HL Deb 25 July 1871 vol 208 cc214-5

House in Committee (according to Order).

Clause 1 (Short title) agreed to.

Clause 2 (7 & 8 Vict. c. 97., 30 & 31 Vict. c. 54 and this Act to be construed together).


objected to the practice of reciting several Acts of Parliament, parts of which were repealed, and other parts of which were to be read with the Bill. All this was very unintelligible, and he thought it would be far better to introduce a Bill complete in itself.


said, it would be inconvenient to set out the whole of the Acts of 1844 and 1867 which were recited in the Bill, which simply supplemented those measures.

Clause agreed to.

Clause 3 ("Commissioners," to mean Commissioners of Charitable Donations and Bequests for Ireland), agreed to.

Clause 4 (Three Commissioners to act).


agreed with the noble Earl (the Earl of Longford) in suggesting that a new Bill would be preferable. He was opposed to the reduction of the quorum of the Board of Commissioners from five to three, as it might give a preponderance to the Roman Catholic element. He wished to know why it was proposed by the 5th clause to extend the jurisdiction of the Commissioners?


, on behalf of the Commissioners, protested against the insinuation that the constitution of the Board was unsatisfactory. On the contrary, the constitution and action of the Charity Commissioners was one of the most hopeful signs of the times in Ireland. The Board consisted of an equal number of Protestants and Roman Catholics—the former including the Archbishop of Dublin and the Dean of St. Patrick's; and there were two Secretaries, one a Protestant the other a Roman Catholic. There had never been any difficulty arising from sectarian views, nor had there been any attempt on the part of any one section to do anything distasteful to another; in fact, each as far as possible avoided interference with what seemed more properly to appertain to the other. The Board having commanded the confidence of the people of Ireland, its business had considerably developed, and accordingly greater powers were necessary to enable it to discharge its duties. The proposal in the Bill was simply that the Commissioners should have a limited power to apply to the Court of Chancery in certain cases involving larger amounts than they dealt with at present, but the whole of the judicial power would rest with the Court of Chancery. Persons of the highest class, socially and intellectually, Judges, Bishops, and gentlemen of distinction, had gratuitously discharged the duties of the Board; but as they frequently had other engagements, half the meetings which should have been held had not taken place because of the difficulty of getting a quorum, and it was, therefore, desirable to reduce the number required. Every proposal made in the Bill had been accepted as necessary to the working of the Board by every Member of the Commission. The 5th clause was an administrative provision carrying out certain powers of giving advice conferred on the Board by the Act of 1867.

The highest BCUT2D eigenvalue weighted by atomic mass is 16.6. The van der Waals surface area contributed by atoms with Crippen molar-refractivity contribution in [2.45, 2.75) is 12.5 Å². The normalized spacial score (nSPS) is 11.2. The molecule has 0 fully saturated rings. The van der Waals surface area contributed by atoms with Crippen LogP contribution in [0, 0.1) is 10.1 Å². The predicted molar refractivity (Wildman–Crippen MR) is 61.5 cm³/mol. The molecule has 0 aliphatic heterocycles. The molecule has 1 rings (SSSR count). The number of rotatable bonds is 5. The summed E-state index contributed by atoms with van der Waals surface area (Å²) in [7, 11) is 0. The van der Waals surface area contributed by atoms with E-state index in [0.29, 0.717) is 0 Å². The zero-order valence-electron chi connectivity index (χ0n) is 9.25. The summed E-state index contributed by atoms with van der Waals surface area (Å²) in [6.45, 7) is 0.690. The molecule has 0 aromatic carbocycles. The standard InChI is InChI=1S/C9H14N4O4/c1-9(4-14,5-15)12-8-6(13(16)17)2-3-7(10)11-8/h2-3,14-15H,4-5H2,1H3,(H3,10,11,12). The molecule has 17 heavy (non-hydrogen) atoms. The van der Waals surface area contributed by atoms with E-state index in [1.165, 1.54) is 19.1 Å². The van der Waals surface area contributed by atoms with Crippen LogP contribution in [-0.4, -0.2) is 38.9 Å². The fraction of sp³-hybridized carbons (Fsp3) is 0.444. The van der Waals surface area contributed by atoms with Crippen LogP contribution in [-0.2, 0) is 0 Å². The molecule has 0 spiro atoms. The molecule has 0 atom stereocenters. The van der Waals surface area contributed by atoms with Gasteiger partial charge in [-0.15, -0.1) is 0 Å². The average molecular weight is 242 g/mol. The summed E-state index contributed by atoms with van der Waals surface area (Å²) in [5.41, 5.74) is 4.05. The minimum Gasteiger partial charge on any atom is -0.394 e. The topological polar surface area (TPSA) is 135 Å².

Clause agreed to.

Remaining clauses agreed to, with Amendments.

The Report of the Amendments to be received on Thursday next; and Bill to be printed, as amended. (No. 277).